My 2019 fears for President Buhari -By Michael Bush

President Buhari

President Muhammadu Buhari, sure as eggs is eggs, shall exercise his inalienable human and constitutional right of seeking a second electoral helping. His famed taciturnity already extensively dented by his loquacious body language, he gave himself away rather cheaply when he openly wooed the South East, a region for which the locals say he never hid, and still doesn’t hide, his disdain or 2015 “5% to 97%” vindictiveness. The spasmodic newfound love was so strong though, he accorded them (in Ebonyi and Enugu states) one of those rare presidential visits. That Igboamenability plus the equally latter-day tendency of addressing citizens’ concerns as they arise, instead of the deafening silence we used to endure, prove beyond all reasonable doubt that the President is pursuing something or something is pursuing him, or both!

Our dear President is gripped by the same thing he seeks to have a grip of. It is called re-election fever or, more nigerianly, 2019. Every political office holder seeking an encore the world over at some point starts to play ball in the interest of self and survival. So, our own President, suddenly sleeping with the enemy as it were, hounding perceived, prospective opponents or their business interests, or showing a certain goody-goody trait that’s not in sync with his character, is not doing the unthinkable.

Even non-politicians who want something in politics must play politics and that entails saying or doing things alien to their very nature. That’s the only sane way to contextualise the transmogrification of the hitherto no-nonsense Buhari. After arriving at Aso Rock to see that Politics Nigeriana is local, corrupt, clannish and cronyish, he adapts to the extent that you’d believe he was born so. And, with second term looming, he makes naked overtures to party bigwigs, the same people he had all along ignored so glaringly that even the blind noticed!

Without saying a single word, the President has communicated unmistakably that he wants to keep his job for another four years. The question then shifts from would he run to would he win, an interrogative narrative buoyed by the fact that an alarming majority of Nigerians think that, beyond agriculture, his first term achievement and leadership imputations have so far been lacklustre, insipid and frustrating. Gauging by all that the President and his team have offered in 31 of the stipulated 48 months, political astrologers insist Nigerians don’t need a clairvoyant to confirm that, in 2019, Candidate Buhari would require strategic hard sell to scrape through.

Sadistic and harsh as that may sound, diehard Buharists accept it for what it is, the truth. Presidential handlers latch on to the point that their man did not take over a healthy country: true, but what value has he added or, to put it more appropriately, how much change that he promised of his own volition has he delivered? Endemic corruption and wanton stealing, untold policy somersault, nepotism, ethnic bigotry and the generally uninspiring approach to governance remain the hallmarks of his charge. How on earth do you market such a candidate even for heaven?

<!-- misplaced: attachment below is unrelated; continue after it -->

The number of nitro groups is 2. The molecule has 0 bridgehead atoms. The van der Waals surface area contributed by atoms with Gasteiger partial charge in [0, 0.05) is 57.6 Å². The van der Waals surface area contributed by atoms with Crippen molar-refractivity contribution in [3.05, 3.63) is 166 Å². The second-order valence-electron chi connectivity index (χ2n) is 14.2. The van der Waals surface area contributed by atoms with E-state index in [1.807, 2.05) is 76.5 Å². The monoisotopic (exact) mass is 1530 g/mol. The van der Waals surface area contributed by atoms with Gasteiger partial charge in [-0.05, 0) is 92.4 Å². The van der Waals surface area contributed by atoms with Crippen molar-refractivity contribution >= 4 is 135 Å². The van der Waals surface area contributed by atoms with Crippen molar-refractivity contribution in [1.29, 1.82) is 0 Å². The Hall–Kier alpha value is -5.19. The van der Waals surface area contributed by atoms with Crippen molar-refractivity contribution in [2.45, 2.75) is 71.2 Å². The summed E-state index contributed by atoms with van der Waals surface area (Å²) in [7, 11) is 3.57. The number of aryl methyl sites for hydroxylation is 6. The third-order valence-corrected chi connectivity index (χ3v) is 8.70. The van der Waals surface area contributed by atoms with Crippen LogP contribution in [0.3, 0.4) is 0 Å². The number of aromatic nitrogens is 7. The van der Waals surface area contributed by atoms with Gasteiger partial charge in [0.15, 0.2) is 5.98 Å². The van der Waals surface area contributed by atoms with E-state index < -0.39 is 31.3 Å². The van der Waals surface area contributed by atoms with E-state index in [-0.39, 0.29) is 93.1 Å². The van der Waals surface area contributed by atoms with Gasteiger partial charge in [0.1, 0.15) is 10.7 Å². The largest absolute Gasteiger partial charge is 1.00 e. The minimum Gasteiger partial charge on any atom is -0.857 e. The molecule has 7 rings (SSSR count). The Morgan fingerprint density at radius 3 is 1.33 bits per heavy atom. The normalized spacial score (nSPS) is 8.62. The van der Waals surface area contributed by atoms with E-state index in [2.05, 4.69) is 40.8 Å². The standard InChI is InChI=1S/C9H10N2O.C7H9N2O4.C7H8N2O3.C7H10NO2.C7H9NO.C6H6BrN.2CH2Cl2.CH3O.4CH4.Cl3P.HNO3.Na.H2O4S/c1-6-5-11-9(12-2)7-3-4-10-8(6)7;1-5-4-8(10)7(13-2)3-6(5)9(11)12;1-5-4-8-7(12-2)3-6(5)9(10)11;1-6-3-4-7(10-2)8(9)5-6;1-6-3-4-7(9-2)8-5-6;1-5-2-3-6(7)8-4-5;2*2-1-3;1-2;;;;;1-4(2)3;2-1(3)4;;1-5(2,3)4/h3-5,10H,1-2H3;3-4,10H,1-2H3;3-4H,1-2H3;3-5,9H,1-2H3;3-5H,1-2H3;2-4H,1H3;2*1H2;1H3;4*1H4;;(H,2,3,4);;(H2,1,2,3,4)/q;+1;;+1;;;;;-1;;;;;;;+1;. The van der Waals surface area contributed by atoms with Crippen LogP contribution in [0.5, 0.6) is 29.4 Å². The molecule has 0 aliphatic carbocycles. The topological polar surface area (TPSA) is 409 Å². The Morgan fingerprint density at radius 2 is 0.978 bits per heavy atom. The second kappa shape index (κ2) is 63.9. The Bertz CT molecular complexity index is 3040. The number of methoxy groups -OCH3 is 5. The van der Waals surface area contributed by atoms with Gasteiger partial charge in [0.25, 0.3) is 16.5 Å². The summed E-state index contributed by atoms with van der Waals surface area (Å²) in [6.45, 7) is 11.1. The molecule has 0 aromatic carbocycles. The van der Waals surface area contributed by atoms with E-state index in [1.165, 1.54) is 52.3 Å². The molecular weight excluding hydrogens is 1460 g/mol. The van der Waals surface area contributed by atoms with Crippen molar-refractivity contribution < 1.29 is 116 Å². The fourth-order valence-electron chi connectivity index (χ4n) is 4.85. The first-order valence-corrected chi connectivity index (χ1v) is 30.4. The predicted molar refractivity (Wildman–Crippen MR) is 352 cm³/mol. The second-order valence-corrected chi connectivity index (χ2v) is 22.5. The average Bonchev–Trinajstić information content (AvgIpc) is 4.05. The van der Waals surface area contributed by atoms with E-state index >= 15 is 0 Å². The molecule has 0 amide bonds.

As 2019 approaches, this is my number one fear for the All Progressives Congress standard-bearer. I also have an abridged roll call of other fears: do the President and company take too much for granted, oblivious of how wiser Nigerians have become since 2015? Are those being wooed only playing along waiting for the opportune time to strike for their pound of flesh? Learning from 2015, have more and more members of the governing party not become too disgruntled and, therefore, potential electoral traitors?

Has the APC nipped in the bud the defection of such stalwarts as governors and sundry chieftains to its main challenger, the People’s Democratic Party, wherefrom most of them migrated? Would the administration’s un-surefootedness (imagine the amateurish handling of ongoing fuel crisis and the insensitivity of planning a documentary on the human side of the President at this material time), lack of creativity, the unending blame game and double standard over corruption, criminality and injustice not haunt the President in the next election? Going forward, has this President achieved enough to mummify his name in case he finds himself holding the wrong end of the stick on February 16, 2019? Above all, are there honest people cross-checking the books, files and governmental nooks and crannies to ensure that, post-Buhari, the world won’t see unassailable proofs he presided over monumental kleptomania?

That indeed is my worst fear for the man whose enviable Spartan messianic unique selling point seems to have been irreparably damaged by the mostly non-picturesque sights and incoherent sounds of his reign. The foreboding is real: what remains of the Buhari mystique could be interred in the memory of infamy after he leaves office. Therefore, in place of this second term fixation, I suggest that the man and his minders should use the 2018 window to focus on ensuring this never happens. God bless Nigeria!

EFCC, GTB, Innoson Motors: Dry run of a revolution?

Nigerians play too much with fire. We laugh when we should cry. We stand when we should sit, and vice versa. Nothing is too important or sacrosanct for politics, religion or ethnicity?

Check out the Innoson saga said to involve the Economic and Financial Crimes Commission and Guaranty Trust Bank. The way his people of the SouthEast expertly coordinated the ad hoc social media campaign, you get a sense our citizens are learning quite fast to stand together. While one condemns the ethnic colouration of the campaign, one advocates positive deployment of the ingenuity embedded therein. Nigerians must rise against ethnicity and injustice, because they can terminally deform Nigeria!

Merry Christmas. A smashing 2018!


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